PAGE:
From Coco Chanel to Inès de la Fressange, meet the style icons for any age

Confession time, I am a slob. I am not one of nature’s stylish people, nor do I particularly work at it. I’d love to – oh God, would I love to – because there is nothing more awe-inspiring than seeing an effortlessly chic person.

(Yes, yes, I know. The birth of a baby, the Milky Way, everything Mother Nature puts out etc. But at 8am, when my mouth can still taste the coffee and my brain can’t and there’s a “I just threw this on” Inès de la Fressange lookalike opposite me looking like she’s had a night of champagne and non-stop rampant sex and oooozing with confidence and chicness despite having someone’s elbow two millimetres from her face because the train is so packed… You tell me that’s not the most awe-inspiring thing you can find.)

But while I look more Waynetta Slob most of the time, there are some women who just make my jaw drop when I see them and encourage me to try a little harder. So here are the women whose style I adore – and as I’ve already mentioned her, we’ll start with…

  Menyhardtniki  (licensed by  CC by 4.0 )
Menyhardtniki (licensed by CC by 4.0 )

Inès de la Fressange

Now, I am not one of these people who think that a woman is chic purely because she’s French. Most of the French women I’ve seen put a scarf over their neck and voila, suddenly we’re supposed to be impressed. Yet show me Clémence Poésy and Audrey Tatou and I’m instantly biting my bottom lip with reverence and sitting up straight. But never more so than when I see Inès de la Fressange. She’s classic without being boring, sexy but not Kim Kardashian and best of all – there’s not a scarf in sight.

She says:

“Fashion and good taste are made with a little bit of bad taste. It’s like perfume. To make a fantastic, mythical perfume, you need the most incredible flowers, the best quality of products. But you need another product that really smells terrible to make the whole thing work. Fashion is like this. Somebody who looks totally perfect would be a little bit boring.”

  Gerrit van Aaken  (licensed under CC by 2.0 )
Gerrit van Aaken (licensed under CC by 2.0 )

Victoria Beckham

Little bit controversial here, as I know she’s not everyone’s cup of tea, but I love VB. So much so that I think the (lovely) assistant in her Dover Street store has me on a “Potential Stalker” list after I enthused about Vic during my last visit there (yes, I may have been several times. It’s on my list of tourist attractions: Houses of Parliament, Westminster Abbey, Buck Palace, 36 Dover Street). What I love most about Mrs Beckham is that she bloody works at it. We all remember her in the Spice Girls, we’ve seen the hair styles, we remember the matching leather suits with David; now compare that with the elegant fashion designer of today who never looks as if she’s trying. I bet her trench coat hasn’t got an old impossible-to-get-0ut coffee stain on it – and if she has, I bet it looks bloody fantastic. Victoria – I love you!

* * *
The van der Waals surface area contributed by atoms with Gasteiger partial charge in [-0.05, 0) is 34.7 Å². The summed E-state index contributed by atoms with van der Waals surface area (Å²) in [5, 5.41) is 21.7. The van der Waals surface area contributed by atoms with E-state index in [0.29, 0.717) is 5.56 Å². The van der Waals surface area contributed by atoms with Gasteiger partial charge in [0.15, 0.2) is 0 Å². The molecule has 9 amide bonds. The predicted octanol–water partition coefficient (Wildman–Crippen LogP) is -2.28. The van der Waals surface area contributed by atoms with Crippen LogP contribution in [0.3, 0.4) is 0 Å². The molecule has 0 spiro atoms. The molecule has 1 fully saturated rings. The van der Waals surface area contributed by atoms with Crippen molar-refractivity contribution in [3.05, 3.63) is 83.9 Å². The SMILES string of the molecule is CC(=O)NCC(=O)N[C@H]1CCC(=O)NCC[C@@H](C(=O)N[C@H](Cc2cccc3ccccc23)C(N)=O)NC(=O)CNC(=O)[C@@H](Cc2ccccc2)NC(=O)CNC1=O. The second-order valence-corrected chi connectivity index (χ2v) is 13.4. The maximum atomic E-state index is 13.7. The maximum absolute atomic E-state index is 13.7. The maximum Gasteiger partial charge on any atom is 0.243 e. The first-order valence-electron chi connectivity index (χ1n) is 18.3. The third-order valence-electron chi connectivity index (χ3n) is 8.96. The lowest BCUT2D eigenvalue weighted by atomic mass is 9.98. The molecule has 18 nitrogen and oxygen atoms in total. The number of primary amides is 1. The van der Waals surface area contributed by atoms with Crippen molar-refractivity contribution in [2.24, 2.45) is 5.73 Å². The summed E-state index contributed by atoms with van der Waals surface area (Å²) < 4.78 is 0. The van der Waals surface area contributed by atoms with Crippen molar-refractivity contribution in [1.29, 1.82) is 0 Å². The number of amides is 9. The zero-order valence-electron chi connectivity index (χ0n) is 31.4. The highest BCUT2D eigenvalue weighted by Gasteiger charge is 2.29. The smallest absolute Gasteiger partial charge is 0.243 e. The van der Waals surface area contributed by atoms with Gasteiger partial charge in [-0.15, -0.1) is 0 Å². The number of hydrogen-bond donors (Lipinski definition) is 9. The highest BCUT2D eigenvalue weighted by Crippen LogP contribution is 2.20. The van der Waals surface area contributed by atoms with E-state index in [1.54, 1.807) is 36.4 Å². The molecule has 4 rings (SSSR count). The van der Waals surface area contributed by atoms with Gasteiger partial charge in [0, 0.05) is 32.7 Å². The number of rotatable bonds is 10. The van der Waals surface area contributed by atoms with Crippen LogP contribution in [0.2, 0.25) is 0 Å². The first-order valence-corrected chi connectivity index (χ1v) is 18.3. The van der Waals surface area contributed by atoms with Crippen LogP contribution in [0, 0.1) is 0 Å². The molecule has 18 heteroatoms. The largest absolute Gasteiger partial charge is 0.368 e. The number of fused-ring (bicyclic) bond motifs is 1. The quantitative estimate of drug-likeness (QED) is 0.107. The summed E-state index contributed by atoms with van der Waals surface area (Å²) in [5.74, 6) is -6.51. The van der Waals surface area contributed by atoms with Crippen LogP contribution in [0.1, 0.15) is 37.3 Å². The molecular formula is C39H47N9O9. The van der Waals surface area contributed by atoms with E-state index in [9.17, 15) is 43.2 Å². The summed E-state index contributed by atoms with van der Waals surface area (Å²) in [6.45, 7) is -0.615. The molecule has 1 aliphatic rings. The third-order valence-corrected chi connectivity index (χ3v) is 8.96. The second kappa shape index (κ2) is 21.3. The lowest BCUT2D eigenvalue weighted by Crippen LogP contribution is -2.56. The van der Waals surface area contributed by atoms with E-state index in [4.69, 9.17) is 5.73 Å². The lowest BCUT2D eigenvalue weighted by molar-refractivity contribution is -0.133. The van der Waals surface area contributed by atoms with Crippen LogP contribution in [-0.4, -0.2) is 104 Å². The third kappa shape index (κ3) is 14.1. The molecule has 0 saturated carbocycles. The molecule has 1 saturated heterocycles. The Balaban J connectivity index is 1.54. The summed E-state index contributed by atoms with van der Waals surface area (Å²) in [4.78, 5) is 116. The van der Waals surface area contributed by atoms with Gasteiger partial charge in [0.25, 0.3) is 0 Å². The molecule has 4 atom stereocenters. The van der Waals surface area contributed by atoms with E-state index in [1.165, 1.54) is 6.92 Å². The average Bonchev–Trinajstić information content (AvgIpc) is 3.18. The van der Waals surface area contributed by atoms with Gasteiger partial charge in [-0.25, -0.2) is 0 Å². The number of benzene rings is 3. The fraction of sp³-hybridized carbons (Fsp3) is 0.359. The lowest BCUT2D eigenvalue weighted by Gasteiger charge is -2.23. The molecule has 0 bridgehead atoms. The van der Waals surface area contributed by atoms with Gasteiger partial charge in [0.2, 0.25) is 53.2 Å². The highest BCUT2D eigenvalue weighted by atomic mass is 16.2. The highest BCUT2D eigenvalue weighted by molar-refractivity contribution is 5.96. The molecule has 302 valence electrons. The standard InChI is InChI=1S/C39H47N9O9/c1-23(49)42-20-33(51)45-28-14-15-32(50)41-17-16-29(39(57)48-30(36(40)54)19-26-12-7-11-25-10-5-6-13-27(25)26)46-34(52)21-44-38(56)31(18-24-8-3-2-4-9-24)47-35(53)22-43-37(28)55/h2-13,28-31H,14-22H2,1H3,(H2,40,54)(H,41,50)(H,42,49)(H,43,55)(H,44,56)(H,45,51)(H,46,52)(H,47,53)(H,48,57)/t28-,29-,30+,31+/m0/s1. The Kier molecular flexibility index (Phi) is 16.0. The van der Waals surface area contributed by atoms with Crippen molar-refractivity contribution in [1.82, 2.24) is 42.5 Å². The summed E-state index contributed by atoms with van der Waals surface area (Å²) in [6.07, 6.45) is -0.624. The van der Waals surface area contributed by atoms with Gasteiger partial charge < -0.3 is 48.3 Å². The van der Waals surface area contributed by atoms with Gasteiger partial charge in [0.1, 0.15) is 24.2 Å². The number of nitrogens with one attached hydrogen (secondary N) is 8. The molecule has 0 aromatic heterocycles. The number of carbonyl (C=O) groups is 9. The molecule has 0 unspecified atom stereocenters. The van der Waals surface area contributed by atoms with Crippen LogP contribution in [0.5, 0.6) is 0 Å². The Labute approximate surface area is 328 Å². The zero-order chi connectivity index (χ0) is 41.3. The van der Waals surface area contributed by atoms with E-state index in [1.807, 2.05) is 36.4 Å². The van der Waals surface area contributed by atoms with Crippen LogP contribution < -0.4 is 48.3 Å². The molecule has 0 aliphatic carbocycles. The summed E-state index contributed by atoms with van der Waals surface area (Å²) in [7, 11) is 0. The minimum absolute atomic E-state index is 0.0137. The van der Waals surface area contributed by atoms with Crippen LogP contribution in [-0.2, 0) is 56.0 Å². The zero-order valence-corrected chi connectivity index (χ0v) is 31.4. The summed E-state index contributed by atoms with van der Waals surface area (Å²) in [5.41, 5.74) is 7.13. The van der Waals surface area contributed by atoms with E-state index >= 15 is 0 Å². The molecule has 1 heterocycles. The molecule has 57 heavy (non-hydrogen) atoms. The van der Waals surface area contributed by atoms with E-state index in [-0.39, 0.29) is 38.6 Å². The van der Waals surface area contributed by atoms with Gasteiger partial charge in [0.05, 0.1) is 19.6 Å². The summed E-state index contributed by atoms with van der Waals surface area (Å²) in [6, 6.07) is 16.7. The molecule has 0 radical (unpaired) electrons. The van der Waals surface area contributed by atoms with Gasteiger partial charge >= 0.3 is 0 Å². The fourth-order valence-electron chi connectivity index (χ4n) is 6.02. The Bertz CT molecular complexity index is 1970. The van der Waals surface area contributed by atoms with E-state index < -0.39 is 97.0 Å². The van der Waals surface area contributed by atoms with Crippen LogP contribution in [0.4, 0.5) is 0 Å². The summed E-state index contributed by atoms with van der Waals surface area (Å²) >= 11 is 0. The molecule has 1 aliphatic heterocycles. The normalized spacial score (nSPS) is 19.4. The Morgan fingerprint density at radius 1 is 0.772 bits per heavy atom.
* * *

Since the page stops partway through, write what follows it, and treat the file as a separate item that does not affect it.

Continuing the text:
She says:

“People always say, ‘Do you cringe?’ [when looking at old photos] and I say, ‘Not at all.’ Everybody changes. I love fashion, and I love changing my style, my hair, my makeup, and everything I’ve done in the past has made me what I am now. Not everyone is going to like what I do, but I look back at everything, and it makes me smile.”

Coco Chanel

You need a why? The woman who created a look that is still going strong almost 100 years later. Chanel is fashion. Chanel is style. She freed women from corsets, made wearing trousers acceptable, created the LBD and the suit for women. Hell, she’s the reason we wear Breton tops. Chanel wore what she wanted to wear, not what the diktats of the day said, and that is style.

She says (and yes, Coco gets two quotes):

“You can be gorgeous at thirty, charming at forty and irresistible for the rest of your life.”

“Look for the woman in the dress. If there is no woman, there is no dress.”

  Eileen Costa  (licensed by  CC 3.0 )
Eileen Costa (licensed by CC 3.0 )

Daphne Guinness

I wrote about Daphne once. She complained. I still love her (and Daphs, I wasn’t responsible for the headline). For a start, she’s impossibly beautiful, as you’d expect from Diana Mitford’s granddaughter. But it’s much more than that – try and put your finger on her style and you can’t. I think that’s like most of the women I hold as style icons: she does what she wants and wears what she wants. My style icons wear what makes them feel good and the consequence is, they look good. Anyway, back to Daphs. It’s hard to believe that in the Eighties, she was the perfect Sloane. Honest, she wouldn’t have looked out of place next to Margaret Thatcher and a group of young Conservatives. She was mates with Isabella Blow and Alexander McQueen so that look was never going to stay – but it was after her divorce from her ultra-conservative husband in 1999 that Daphne reinvented herself to become this fantastic maverick. To call her a style icon is a disservice: she is art.

She says:

“I don’t regard clothing as disposable, which is probably why I have so much of it.”

Alexandra Light

Alex works at Hello! and – hope you don’t mind, lovely lady – stands for every woman I see on a daily basis who makes me stop and stare. These are normal working women without free access to designers and celebrity stylists yet look so well put together and elegant.

I bloody hate you all.

Alex has the style I want – and the long legs and the long blonde hair to go with it (there’s another Alex at Hello! who is similarly blessed. Obviously it’s my mam’s fault for naming me Elizabeth. I mean, look at the Queen.)

She says:

“You can check what Alex says here.”

(Disclaimer: Alex doesn’t actually know I’ve written this so sorry if it seems stalkerish)

Who inspires your style? I’d love to know…

Main image: Levi

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